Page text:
Coffee. It is what fuels western civilization. There are those who say that coffee in undrinkable unless if it is made with Kona beans, or Jamaica Blue Mountain, or something similarly expensive. There is some truth to this. However, most of the time the reason that a cup of coffee is undrinkable has nothing to do with the coffee. Here are three simple rules for making a decent cup of wake-up juice. They will not save coffee made with Safeway Bargain Blend, but failing to follow any one of these rules can make even the best beans taste like industrial sludge. First, use clean equipment. Nothing destroys the taste of coffee quite like yesterday's coffee does. Use hot water and mild soap to clean your equipment after each use. Do not let old coffee or grounds sit in the pot. Clean up immediately. Second, use water that tastes good. There is no need to go to extremes, like using distilled water, but if you don't like the taste of the water on its own, you will not like the taste of it in coffee. Third, use a china cup or ceramic mug. Never drink coffee from a paper, styrofoam, or metal cup, unless if you are in the mood for the taste of paper, styrofoam, or metal. One should taste the coffee, not the mug. That is it. Follow these three rules and most coffee will taste good.

Friday, May 13, 2005

All the Geeks Will Want One

I think that I have found the perfect new computer for me. If only fish could live in mineral oil. My German is fairly useless, but as near as I can tell our hero got annoyed with the noise of the forced-air cooling in his computer so he simply dumped his entire motherboard into an aquarium filled with mineral oil. No modifications were necessary; he even left the fans running to keep the oil moving about. The only thing not submersed in oil is the hard disk.

Wednesday, May 11, 2005

Doctor Who. Where? When?

I have found another problem with living in the USA. Don't get me wrong, I like it here. The USA has a lot going for it, even if people here do think that red is the colour of conservatism. The problem is that BBC's new Doctor Who series is not being shown here. The only way to see Doctor Who is to be lucky enough to live near enough to the Canadian border to get CBC tv. CBC, for those who live in the USA, is the Canadian Broadcasting Company and is widely recognized as one of the best publicly-owned tv networks on the planet. But most people in this country have never heard of it. This brings up a general problem with tv in the USA: almost all of it comes from inside the USA. To be fair there are networks like Telemundo that broadcast in Spanish, but they are still American stations. Unless if one lives in a border town it is very unlikely that the local cable company will carry any station that originates outside the USA. This means that Americans tend to be rather insulated from what the rest of the world thinks, which is never a good thing. There is a lot of good in American tv. The Simpsons, Battlestar Galactica, King of the Hill, and Smallville, to name but a few, demonstrate that television has finally become a medium that can tell stories as well as the best traditional literature does. We may be on the edge of a paradigm shift in the way that we tell stories thanks to American tv. However, I still regret that I can not see the new Doctor Who which, judging from some reports, belongs in the upper echelons of today's tv shows.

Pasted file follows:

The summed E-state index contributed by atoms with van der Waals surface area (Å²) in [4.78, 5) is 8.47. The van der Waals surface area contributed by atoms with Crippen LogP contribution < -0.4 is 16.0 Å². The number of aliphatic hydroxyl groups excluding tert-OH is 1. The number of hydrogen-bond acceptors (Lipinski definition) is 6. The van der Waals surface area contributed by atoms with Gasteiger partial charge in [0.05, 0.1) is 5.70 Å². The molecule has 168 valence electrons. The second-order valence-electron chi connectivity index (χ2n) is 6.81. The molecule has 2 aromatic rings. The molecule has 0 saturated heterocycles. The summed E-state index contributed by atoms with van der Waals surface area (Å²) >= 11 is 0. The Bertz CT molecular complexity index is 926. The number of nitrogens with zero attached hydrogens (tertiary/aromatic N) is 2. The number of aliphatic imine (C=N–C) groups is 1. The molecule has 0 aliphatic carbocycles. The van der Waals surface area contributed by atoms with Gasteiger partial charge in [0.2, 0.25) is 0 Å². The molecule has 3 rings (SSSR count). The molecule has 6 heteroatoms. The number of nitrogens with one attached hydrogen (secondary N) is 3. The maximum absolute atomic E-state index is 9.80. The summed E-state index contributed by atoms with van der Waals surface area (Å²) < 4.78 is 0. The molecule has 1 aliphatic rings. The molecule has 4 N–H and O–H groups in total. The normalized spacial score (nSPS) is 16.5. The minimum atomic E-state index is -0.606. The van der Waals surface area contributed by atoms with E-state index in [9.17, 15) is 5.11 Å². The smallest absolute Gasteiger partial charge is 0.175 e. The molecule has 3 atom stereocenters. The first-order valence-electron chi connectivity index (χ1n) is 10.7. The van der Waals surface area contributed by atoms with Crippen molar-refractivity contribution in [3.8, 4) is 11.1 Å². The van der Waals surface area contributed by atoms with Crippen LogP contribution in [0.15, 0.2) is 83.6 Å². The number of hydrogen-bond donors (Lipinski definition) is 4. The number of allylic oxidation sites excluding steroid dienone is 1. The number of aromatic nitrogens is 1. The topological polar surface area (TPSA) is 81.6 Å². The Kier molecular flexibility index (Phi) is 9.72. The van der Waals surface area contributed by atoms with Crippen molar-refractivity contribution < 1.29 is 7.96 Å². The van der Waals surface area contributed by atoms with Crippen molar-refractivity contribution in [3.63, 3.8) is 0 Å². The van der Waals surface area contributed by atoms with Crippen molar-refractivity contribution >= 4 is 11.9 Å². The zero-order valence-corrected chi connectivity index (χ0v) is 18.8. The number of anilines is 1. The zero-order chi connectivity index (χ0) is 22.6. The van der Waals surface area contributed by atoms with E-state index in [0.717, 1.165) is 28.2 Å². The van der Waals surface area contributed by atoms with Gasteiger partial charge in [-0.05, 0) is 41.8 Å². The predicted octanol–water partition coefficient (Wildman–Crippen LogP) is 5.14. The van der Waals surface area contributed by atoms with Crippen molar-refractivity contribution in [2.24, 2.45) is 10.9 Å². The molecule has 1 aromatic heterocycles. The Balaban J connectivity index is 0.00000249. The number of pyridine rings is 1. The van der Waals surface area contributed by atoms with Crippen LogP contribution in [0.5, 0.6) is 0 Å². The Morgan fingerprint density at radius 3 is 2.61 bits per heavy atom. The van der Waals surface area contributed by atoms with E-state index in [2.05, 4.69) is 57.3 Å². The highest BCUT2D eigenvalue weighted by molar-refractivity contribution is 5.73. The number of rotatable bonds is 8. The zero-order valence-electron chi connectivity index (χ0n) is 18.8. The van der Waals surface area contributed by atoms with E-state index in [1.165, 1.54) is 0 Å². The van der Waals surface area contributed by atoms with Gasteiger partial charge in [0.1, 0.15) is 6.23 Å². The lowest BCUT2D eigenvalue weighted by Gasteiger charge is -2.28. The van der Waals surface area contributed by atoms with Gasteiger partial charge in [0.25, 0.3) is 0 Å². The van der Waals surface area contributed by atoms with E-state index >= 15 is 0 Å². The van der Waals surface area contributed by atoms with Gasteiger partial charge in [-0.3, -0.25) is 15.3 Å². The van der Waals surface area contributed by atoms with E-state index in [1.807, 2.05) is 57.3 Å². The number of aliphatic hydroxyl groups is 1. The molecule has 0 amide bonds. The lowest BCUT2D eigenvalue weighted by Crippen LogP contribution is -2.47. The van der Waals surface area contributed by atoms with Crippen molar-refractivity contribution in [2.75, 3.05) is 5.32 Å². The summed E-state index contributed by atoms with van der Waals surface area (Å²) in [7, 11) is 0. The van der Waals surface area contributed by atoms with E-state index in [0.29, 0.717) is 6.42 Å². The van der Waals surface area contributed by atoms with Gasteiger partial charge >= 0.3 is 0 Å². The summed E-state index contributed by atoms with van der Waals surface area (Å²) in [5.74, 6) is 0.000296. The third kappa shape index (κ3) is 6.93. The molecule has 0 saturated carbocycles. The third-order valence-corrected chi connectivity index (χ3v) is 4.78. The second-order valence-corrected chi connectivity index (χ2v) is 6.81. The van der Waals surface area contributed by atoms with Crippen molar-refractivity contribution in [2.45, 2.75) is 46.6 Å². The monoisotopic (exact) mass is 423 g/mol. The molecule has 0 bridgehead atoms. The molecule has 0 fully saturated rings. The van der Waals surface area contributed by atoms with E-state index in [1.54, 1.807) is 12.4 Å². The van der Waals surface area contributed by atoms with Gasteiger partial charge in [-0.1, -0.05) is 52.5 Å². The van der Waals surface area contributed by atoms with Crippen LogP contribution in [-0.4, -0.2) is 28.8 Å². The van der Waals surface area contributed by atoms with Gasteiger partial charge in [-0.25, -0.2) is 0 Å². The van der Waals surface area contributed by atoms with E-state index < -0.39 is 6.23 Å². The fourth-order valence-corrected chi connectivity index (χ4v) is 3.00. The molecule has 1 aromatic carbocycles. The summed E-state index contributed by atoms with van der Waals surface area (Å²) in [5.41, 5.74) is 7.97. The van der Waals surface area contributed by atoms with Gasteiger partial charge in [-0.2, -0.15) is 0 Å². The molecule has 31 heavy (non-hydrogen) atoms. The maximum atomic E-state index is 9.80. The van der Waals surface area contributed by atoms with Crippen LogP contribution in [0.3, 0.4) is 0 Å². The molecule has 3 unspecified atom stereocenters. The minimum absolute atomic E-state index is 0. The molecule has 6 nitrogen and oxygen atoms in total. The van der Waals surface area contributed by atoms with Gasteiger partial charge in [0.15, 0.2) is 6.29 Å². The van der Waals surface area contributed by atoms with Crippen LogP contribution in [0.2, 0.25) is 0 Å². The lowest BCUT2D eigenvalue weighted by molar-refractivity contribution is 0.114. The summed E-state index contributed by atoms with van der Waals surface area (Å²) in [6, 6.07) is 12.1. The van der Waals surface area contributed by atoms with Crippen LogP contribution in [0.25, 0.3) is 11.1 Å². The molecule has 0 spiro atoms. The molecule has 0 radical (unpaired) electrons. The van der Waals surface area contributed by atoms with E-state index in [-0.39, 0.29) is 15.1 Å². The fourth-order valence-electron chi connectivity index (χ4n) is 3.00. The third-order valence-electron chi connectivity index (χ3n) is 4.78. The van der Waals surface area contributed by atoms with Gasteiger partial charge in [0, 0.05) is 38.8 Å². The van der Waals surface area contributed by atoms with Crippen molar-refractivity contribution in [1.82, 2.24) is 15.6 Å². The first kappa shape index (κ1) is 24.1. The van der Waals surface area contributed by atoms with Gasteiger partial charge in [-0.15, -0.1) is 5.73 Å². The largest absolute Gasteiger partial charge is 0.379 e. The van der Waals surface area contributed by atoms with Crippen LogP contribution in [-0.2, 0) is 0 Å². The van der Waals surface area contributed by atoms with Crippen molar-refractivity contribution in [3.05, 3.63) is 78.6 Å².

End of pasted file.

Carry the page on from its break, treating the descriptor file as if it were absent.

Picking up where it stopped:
Thursday, May 05, 2005

Life in the Fallout Zone

Guess where I live. It is about where 495 and 295 intersect on the map. If the wind is from the southwest, and someone decides the set of a ten kiloton nuclear bomb next to the White House all that would be left for me to do is say good-bye to my spice rack. DC Fallout Map Living in the DC (well, okay, technically I am living in Maryland) is a bit like having a vineyard on the slopes of Mt Etna: know what is going to happen, you just hope that it happens when you are somewhere else. Fortunately, there are too many good things in life to spend much time worrying about what might happen. I am at much greater risk when I cross the street to get to work each morning than I am from an atomic attack. The odds of me dying of food poisoning dwarf the odds of me dying from biological weapons. The most dangerous chemical threat in my life is the cat's litter box. I do want to live forever, but I do not want to spend that eternity worried about what I can not control. This map was intended to scare me, but in the end it just reassured me.

Monday, May 02, 2005

Time and Squid Wait for No Man

Today's Globe and Mail has a nice article about a man who caught a jumbo squid off the B.C. coast. These squid are perhaps the most viscous mollusks in the oceans. As the Globe and Mail writes:
Imagine Todd Bertuzzi with bulging eyes, eight arms, two tentacles, three hearts, a beak for a mouth, a brain wrapped around his esophagus and gullet with a willingness -- nay, eagerness -- to dine on his own kind every other meal, and you get a sense of how the squid has earned such a fearsome reputation.
If squid jigging isn't your thing there is a convention at MIT on Saturday, May 7, 2005 for time travellers. I have a T'ai Chi class that day, but perhaps I will go last year.

Sunday, May 01, 2005

Red or Blue

One can usually tell whether a US baby boomer votes red or blue from whether or not they got laid during the Summer of Love.